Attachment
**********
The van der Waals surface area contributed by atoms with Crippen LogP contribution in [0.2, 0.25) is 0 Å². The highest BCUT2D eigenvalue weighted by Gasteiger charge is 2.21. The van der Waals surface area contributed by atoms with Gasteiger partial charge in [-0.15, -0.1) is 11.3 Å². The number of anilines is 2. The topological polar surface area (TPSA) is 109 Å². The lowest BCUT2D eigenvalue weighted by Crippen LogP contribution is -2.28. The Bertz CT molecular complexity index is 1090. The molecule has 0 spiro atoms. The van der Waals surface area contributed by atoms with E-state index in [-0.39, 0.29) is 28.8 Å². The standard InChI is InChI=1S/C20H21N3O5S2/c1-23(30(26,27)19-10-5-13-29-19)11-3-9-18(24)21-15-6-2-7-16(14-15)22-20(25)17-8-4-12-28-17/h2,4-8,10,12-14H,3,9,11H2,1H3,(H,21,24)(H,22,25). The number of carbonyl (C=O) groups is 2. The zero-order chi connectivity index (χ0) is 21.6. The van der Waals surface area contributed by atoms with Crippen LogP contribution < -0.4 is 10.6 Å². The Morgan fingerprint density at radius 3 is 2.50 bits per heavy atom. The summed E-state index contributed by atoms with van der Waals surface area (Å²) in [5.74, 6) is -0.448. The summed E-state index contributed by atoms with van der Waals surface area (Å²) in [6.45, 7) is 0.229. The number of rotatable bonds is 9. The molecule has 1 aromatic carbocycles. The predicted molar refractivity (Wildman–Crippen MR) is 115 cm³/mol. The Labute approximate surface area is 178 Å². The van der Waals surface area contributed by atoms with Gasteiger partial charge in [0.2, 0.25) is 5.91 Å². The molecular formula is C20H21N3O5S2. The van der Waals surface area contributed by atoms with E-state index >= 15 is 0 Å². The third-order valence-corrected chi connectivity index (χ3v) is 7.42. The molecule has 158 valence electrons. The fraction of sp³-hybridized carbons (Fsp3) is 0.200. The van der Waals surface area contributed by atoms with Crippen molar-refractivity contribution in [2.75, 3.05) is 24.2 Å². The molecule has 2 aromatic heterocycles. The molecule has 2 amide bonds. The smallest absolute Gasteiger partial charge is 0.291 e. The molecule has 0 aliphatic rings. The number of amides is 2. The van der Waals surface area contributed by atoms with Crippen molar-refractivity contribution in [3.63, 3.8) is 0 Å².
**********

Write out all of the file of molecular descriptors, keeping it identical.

The van der Waals surface area contributed by atoms with Crippen LogP contribution in [0.2, 0.25) is 0 Å². The highest BCUT2D eigenvalue weighted by Gasteiger charge is 2.21. The van der Waals surface area contributed by atoms with Gasteiger partial charge in [-0.15, -0.1) is 11.3 Å². The number of anilines is 2. The topological polar surface area (TPSA) is 109 Å². The lowest BCUT2D eigenvalue weighted by Crippen LogP contribution is -2.28. The Bertz CT molecular complexity index is 1090. The molecule has 0 spiro atoms. The van der Waals surface area contributed by atoms with E-state index in [-0.39, 0.29) is 28.8 Å². The standard InChI is InChI=1S/C20H21N3O5S2/c1-23(30(26,27)19-10-5-13-29-19)11-3-9-18(24)21-15-6-2-7-16(14-15)22-20(25)17-8-4-12-28-17/h2,4-8,10,12-14H,3,9,11H2,1H3,(H,21,24)(H,22,25). The number of carbonyl (C=O) groups is 2. The zero-order chi connectivity index (χ0) is 21.6. The van der Waals surface area contributed by atoms with Crippen LogP contribution < -0.4 is 10.6 Å². The Morgan fingerprint density at radius 3 is 2.50 bits per heavy atom. The summed E-state index contributed by atoms with van der Waals surface area (Å²) in [5.74, 6) is -0.448. The summed E-state index contributed by atoms with van der Waals surface area (Å²) in [6.45, 7) is 0.229. The number of rotatable bonds is 9. The molecule has 1 aromatic carbocycles. The predicted molar refractivity (Wildman–Crippen MR) is 115 cm³/mol. The Labute approximate surface area is 178 Å². The van der Waals surface area contributed by atoms with Gasteiger partial charge in [0.2, 0.25) is 5.91 Å². The molecular formula is C20H21N3O5S2. The van der Waals surface area contributed by atoms with E-state index >= 15 is 0 Å². The third-order valence-corrected chi connectivity index (χ3v) is 7.42. The molecule has 158 valence electrons. The fraction of sp³-hybridized carbons (Fsp3) is 0.200. The van der Waals surface area contributed by atoms with Crippen molar-refractivity contribution in [2.75, 3.05) is 24.2 Å². The molecule has 2 aromatic heterocycles. The molecule has 2 amide bonds. The smallest absolute Gasteiger partial charge is 0.291 e. The molecule has 0 aliphatic rings. The number of amides is 2. The van der Waals surface area contributed by atoms with Crippen molar-refractivity contribution in [3.63, 3.8) is 0 Å².